Many thanks,
          Sam T

    • Its so they can aquire an eviction on health and safety grounds.they probably got 1%s on the board of trustees or somesuch. The top of the church is as greedy as LSX and wall st, morally tho 100 times worse. As some1 i know is fond of saying “humankind will only be truely free, when we strangle the last king with the entrails of the last preist”. Too violent? on the lowest levels theyre great, bishops dress in silk and ermine that was the mark of a king. this is how they see themselves. bow and kiss my ring? they can kiss my ring if they like, it aint golden tho lol.

  5. I am reminded that Martin Luther began the Reformation as a humble pastor caring for peasants, but later as head of a new church and living in princely splendor, Luther worked to stifle the peasant revolts and to strengthen the German Princes’ feudal noose around the neck of the people.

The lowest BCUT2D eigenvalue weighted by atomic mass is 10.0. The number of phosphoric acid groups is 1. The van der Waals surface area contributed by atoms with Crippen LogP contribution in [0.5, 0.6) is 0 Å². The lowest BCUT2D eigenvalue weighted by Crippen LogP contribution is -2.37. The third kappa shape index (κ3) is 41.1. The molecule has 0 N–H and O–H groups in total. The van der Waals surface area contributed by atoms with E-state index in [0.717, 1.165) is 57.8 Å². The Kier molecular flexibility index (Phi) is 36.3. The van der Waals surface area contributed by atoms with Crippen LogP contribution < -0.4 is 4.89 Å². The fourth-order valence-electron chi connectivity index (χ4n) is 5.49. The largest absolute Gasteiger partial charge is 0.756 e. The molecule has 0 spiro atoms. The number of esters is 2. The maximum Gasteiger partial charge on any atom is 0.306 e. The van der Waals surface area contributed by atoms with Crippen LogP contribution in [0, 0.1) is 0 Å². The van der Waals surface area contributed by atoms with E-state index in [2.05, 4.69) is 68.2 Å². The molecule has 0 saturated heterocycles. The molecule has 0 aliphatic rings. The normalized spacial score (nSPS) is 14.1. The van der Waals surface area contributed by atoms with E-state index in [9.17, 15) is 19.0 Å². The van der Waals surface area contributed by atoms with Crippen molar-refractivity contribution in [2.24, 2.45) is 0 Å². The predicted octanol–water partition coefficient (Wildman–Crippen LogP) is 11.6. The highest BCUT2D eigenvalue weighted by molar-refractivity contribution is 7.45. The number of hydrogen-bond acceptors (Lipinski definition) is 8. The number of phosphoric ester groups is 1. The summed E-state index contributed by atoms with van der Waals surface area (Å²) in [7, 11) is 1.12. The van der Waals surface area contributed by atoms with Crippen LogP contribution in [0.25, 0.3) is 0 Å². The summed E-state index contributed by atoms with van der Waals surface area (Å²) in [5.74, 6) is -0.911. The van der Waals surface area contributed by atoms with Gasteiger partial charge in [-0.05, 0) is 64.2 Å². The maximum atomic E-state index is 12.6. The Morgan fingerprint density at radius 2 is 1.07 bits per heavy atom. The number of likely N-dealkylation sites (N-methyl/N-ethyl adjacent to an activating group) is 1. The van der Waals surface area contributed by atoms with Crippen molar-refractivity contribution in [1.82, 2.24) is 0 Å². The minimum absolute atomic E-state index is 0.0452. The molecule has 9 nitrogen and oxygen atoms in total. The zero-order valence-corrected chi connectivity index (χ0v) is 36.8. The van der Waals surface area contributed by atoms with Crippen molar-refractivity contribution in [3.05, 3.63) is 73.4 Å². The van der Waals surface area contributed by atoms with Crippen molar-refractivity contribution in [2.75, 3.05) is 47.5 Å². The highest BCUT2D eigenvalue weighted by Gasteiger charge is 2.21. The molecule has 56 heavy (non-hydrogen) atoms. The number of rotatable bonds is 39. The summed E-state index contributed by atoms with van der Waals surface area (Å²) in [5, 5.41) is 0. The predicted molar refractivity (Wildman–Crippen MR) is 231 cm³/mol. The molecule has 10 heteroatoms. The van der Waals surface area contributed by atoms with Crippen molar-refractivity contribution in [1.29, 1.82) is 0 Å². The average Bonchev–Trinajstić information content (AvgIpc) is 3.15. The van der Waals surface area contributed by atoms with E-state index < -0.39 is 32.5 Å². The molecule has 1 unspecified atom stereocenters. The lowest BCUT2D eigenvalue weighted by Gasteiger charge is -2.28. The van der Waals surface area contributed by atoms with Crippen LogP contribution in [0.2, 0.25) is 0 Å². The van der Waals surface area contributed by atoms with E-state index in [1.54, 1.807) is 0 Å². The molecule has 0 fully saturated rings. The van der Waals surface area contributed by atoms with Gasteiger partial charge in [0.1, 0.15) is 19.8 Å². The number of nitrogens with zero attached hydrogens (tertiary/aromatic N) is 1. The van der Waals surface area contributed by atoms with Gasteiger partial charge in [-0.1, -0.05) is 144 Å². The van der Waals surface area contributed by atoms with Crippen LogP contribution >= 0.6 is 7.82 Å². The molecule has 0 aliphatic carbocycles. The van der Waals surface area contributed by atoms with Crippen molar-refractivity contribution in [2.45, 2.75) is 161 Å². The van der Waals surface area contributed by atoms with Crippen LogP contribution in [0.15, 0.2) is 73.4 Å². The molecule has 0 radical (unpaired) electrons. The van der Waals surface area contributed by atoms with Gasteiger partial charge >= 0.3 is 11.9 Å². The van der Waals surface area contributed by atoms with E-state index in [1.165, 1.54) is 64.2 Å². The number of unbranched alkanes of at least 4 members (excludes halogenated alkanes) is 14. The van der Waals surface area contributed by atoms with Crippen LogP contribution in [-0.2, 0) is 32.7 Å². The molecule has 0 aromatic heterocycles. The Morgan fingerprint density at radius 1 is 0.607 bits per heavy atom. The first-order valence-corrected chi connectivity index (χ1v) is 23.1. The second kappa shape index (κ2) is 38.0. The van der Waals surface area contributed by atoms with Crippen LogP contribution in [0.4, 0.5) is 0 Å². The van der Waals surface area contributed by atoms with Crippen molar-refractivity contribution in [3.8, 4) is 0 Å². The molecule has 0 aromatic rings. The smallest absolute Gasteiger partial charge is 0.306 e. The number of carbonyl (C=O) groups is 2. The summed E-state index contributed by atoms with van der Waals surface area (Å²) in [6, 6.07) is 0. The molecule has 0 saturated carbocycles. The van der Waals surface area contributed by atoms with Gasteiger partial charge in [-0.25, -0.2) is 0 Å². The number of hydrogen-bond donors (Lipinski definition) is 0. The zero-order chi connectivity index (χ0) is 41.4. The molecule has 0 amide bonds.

“It was against my principles, but I find that principles have no real force except when one is well fed” – Mark Twain (a.k.a. Samuel Clemens), The Dairies of Adam and Eve

    • Sorry, but Martin Luther didn’t ‘begin’ the Reformation and was an academic intellectual rather than a humble pastor. The 39 Articles were published as a subject for discussion among his peers, and he was horrified when they were interpreted by various widely differing groups with widely differing agendas as a manifesto for change. He never ‘headed’ an alternative church.

  6. Keep up the good work… health and safety concerns… blatant ruse to get the camp moved… will be interesting to hear what reasons they dream up.